This question ought to have a straightforward (perhaps even glaringly obvious) answer, but so far I've already wasted a few hours trying to untangle this web of inconsistent identifications. I'm sure someone more experienced in this area will be able to quickly point out exactly where things go wrong.

Let $G$ be a Lie group and let $\mathbf{B} G$ denote the moduli stack obtained by fixing a model for the homotopy orbits of $G$ acting on the point (For example, one can take the nerve of the resulting action groupoid).

This smooth stack classifies smooth $G$-bundles. More precisely, if we are given smooth manifold $M$, the mapping space ${\rm Map}(M,\mathbf{B}G)$ is equivalent to the infinity groupoid ${\rm Bun}^{\rm sm}_G(M)$ of smooth principal $G$-bundles on $M$, with smooth isomorphisms and higher isomorphisms between them (To prove this one can, for example, resolve $M$ by its Cech nerve and identify the resulting mapping space directly).

I was under the impression that the map ${\rm Bun}_G^{\rm sm}(M)\to {\rm Bun}_G(M)$, which forgets the smooth structure and returns the underlying (topological) principal $G$-bundle was a natural equivalence. If this is the case, then since the latter is equivalent to ${\rm Map}(M,BG)$ and the projection $M\times \mathbb{R}\to M$ induces an equivalence $${\rm Map}(M,BG)\to {\rm Map}(M\times \mathbb{R},BG)\;,$$ we should conclude that $\mathbf{B}G$ is homotopy invariant.

On the other hand, if $\mathbf{B}G$ were homotopy invariant, then it should be equivalent to the locally constant stack of its global sections. The global sections functor defines a right infinity adjoint and should therefore commute with delooping. But the global sections of $G$ just return the points of $G$, viewed as a discrete simplicial set. We would therefore be forced identify $\mathbf{B}G$ with the locally constant stack of $BG^{\delta}$, where $\delta$ indicates that we have taken $G$ to have the discrete topology. This stack clearly classifies something very different. In particular, if $M$ is a smooth manifold, then we can identify the space of maps to this stack with the space ${\rm Map}( M ,BG^{\delta})$, where we have forgetten the smooth structure on $M$.


Clearly, something is wrong here. Can someone help point me in the right direction?

  • $\begingroup$ The global sections of $\Omega\operatorname{Bun}_G^\mathrm{sm}$ are not $G^\delta$, they are the homotopy type of $G$. $\endgroup$ – Marc Hoyois Oct 15 '16 at 14:42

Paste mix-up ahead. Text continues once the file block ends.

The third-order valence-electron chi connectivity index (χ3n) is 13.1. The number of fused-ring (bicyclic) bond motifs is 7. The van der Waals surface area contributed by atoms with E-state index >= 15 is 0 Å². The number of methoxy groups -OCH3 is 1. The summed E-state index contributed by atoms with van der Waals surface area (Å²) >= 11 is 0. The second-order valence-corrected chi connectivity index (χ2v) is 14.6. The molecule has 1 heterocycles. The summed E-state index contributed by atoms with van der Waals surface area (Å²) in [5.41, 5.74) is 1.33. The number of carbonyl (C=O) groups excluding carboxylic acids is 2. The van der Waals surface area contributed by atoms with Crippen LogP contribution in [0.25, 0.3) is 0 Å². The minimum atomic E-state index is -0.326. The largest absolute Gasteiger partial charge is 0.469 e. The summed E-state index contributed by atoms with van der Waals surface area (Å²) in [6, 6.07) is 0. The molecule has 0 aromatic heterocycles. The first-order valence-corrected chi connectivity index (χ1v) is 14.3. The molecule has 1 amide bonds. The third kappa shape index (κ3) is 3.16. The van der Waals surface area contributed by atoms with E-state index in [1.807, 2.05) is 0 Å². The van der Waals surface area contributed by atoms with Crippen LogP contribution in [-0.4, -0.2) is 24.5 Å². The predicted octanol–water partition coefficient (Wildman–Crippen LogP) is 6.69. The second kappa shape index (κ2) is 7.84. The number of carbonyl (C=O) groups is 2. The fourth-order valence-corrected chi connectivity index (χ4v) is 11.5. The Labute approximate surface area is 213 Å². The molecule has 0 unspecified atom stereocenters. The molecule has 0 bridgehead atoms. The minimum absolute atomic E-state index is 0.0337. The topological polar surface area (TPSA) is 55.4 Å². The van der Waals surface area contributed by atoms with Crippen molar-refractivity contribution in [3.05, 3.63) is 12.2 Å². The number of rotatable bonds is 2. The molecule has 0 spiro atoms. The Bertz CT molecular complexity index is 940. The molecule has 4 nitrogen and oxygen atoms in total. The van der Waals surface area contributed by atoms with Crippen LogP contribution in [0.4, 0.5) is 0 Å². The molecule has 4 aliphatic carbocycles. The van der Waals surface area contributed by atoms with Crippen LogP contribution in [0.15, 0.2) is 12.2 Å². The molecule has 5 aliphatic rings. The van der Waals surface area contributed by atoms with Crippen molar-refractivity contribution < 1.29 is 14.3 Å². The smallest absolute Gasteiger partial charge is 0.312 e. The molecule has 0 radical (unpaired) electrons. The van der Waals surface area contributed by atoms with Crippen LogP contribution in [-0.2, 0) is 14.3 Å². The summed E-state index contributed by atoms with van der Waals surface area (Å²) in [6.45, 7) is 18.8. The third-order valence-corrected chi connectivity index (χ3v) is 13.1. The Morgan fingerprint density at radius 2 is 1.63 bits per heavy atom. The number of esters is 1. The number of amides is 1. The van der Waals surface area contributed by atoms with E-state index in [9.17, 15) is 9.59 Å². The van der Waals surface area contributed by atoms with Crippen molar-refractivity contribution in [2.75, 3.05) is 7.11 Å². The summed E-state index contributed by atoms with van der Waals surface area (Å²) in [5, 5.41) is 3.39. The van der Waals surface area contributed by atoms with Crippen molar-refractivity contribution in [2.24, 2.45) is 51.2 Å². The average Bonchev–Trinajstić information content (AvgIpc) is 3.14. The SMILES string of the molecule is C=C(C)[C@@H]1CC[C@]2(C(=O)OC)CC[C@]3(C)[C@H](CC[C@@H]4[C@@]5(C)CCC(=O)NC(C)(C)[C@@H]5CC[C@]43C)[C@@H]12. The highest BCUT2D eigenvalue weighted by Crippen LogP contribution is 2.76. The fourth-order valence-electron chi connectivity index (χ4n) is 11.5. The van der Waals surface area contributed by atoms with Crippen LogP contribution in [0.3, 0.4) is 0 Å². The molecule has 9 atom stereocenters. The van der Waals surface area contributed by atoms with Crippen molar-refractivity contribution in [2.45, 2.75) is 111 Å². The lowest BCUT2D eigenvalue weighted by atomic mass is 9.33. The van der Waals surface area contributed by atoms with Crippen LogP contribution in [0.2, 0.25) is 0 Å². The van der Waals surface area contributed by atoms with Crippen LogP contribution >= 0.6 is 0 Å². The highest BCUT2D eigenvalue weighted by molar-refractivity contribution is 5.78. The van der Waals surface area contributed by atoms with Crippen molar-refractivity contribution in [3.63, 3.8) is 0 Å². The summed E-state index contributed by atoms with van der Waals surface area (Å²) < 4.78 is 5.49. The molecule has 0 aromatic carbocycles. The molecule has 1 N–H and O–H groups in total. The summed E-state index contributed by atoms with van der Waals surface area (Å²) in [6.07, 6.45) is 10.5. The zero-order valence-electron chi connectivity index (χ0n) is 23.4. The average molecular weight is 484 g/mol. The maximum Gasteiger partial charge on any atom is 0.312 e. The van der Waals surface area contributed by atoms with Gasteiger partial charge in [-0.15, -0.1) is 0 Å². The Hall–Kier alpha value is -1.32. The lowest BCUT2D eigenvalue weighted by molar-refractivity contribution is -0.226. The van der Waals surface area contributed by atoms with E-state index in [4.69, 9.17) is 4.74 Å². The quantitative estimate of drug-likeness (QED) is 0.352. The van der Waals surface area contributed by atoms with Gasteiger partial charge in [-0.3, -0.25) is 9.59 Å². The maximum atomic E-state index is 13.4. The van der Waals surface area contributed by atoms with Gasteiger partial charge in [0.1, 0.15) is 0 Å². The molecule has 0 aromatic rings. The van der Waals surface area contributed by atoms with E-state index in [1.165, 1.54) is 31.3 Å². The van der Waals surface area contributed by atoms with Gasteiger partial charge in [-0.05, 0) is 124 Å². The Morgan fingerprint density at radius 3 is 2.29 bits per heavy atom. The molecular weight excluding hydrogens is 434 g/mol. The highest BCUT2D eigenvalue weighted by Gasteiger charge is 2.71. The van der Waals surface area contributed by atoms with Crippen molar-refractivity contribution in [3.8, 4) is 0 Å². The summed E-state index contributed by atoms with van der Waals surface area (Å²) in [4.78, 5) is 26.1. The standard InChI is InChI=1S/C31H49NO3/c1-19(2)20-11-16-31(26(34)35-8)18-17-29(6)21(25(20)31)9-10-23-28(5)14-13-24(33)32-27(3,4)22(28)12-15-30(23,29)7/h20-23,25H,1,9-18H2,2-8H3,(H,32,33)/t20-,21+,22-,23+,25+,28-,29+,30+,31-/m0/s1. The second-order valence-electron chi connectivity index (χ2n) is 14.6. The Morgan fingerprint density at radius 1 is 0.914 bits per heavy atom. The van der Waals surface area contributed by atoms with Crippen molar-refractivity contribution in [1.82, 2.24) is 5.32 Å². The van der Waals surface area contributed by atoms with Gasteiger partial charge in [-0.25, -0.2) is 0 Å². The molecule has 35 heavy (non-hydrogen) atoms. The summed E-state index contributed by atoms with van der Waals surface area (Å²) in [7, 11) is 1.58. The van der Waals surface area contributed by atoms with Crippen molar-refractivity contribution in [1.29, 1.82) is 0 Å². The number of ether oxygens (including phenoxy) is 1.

• $\begingroup$ @MarcHoyois Then maybe I have made an error in identifying ${\rm Bun}^{\rm sm}_{G}$ with $\mathbf{B}G$? The latter should have global sections $\mathbf{B}G^{\delta}$ no? $\endgroup$ – Daniel Grady Oct 15 '16 at 14:45
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    $\begingroup$ Indeed, $\mathbf BG$ is a $1$-truncated sheaf on smooth manifolds, and $\operatorname{Bun}_G^\mathrm{sm}\simeq\operatorname{Bun}_G$ is the associated constant sheaf (aka its shape). $\endgroup$ – Marc Hoyois Oct 15 '16 at 14:55
  • $\begingroup$ @MarcHoyois ah,thanks. I thought this might be the case. Then ${\rm Bun}^{\rm sm}_{G}$ is precisely the reflection of $\mathbf{B}G$ through the shape modality. I was confused because the two stacks seemed to provide the same information, but I'll think a bit more about the distinction. $\endgroup$ – Daniel Grady Oct 15 '16 at 14:59
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    $\begingroup$ The homotopy fiber is $\mathbf B\operatorname{fib}(G \to \int G)$. This classifies principal $G$-bundles that are trivialized "up to homotopy". More precisely, an object over $X$ is a principal $G$-bundle with a section, a morphism is a morphism of $G$-bundles respecting the given sections up to specified fiberwise homotopy, a $2$-morphism is an equivalence of such data, etc. $\endgroup$ – Marc Hoyois Oct 15 '16 at 18:39

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